The odyssey in the Trojan War conveys a lot of wonders; he makes his way back home to Ithaca after involving into a fierce battle. In an initial comparison, both the epics to note that even the titles convey an outstanding similarity where the Ramayana has a meaning of the journey of Rama, Odyssey on the other hand according to Webster, it is referred to very long voyage trip (McConnell 199). As per their titles, the reader is capable of getting an impression of the protagonists all embroiled in an expedition which may be mental, physical or spiritual. Being that the situation of both the both Rama and Odyssey are almost similar, it is possible as well to compare how they might have reacted to the challenging circumstances, and thus perhaps their reactions were alike. Both hailed from a lineage of nobility, Rama was begotten from the kingdom of Kosala, and he became the prince of Adhoya. Similarly, Odyssey has inscribed the ruling hand, and he was a great ruler of Ithaca which was an island (McConnell 201). Additionally, Rama became a member of Kshatriya class who was usually warriors and kings; it is known that duty and honor would supersede any other value to such members of the society. In a similar case, Odyssey was a king who conformed to his kingship duties as witnessed when he showed great courage to fight for his kingdom in the Trojan War.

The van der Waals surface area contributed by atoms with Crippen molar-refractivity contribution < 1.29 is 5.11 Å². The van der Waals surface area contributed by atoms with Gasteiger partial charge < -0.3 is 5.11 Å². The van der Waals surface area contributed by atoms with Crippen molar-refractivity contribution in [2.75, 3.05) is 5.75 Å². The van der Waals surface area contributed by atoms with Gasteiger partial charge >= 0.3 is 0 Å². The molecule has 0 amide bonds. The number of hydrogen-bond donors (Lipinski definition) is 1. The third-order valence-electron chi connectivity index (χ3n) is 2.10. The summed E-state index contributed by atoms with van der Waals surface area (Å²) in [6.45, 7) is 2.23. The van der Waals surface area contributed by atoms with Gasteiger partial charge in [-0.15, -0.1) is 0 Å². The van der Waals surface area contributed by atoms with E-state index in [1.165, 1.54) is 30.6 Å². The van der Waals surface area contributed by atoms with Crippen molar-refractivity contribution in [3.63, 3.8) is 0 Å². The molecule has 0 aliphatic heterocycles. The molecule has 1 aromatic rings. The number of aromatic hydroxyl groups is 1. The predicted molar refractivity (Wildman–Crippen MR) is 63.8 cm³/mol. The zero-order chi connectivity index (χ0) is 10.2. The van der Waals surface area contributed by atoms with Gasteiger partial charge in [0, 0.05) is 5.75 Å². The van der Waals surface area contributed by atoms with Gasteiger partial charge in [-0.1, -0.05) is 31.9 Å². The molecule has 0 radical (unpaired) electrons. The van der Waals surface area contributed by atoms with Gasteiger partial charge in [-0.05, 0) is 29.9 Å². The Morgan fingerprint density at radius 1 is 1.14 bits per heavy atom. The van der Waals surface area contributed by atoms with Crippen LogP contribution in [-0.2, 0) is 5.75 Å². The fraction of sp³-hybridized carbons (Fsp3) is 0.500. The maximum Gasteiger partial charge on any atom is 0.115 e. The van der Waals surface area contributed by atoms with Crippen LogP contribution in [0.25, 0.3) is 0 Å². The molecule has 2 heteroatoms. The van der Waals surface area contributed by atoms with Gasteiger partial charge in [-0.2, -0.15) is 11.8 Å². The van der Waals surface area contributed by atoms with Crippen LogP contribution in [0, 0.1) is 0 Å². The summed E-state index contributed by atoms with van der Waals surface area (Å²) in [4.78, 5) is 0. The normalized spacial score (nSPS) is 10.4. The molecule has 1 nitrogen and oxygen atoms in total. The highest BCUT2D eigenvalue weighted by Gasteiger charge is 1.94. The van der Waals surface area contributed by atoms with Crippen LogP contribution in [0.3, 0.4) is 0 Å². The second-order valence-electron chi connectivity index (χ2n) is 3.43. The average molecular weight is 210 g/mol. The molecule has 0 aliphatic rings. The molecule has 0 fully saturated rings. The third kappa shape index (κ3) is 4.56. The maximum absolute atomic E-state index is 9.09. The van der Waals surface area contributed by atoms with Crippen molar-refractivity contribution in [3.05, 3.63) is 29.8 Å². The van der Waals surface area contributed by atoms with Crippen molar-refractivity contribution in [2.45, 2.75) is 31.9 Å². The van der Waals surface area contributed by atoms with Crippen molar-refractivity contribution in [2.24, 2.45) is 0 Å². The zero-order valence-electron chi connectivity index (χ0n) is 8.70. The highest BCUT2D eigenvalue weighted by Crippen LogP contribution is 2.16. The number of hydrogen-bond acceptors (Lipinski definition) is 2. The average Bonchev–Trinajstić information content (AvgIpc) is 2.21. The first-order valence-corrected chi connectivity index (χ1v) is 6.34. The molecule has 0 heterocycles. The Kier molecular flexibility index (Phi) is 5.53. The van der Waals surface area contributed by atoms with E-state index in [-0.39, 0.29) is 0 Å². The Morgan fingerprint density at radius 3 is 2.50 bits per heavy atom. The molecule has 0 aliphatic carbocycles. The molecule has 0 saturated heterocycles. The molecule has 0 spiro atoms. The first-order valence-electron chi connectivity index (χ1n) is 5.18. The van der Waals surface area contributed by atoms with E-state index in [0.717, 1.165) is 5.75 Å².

In Hindu mythology, Ramayana is considered as one of the main contributors, in the context, himself was normally referred as the god to whom all incarnations went to as the son of Dasharath. He was seen to possess the ability to destroy the evil Ravana (McConnell 202). Thus he exuded moral values as well as a symbol of righteousness. Entirely in the epic, Rama showed typical behavior with just a few rare lapses in delivering judgment to which others thought were intentional in destroying Ravana. Some of the lapses included not questioning Sita his wife in her demands especially the golden deer, in the case, Rama blindly accepted to capture the deer fulfilling her request while he was aware that deer was such a rare animal (Monier-Williams 289). Another occasion in which his act became questionable was after the rescue of Sita, Rama described her presence as being unbearable.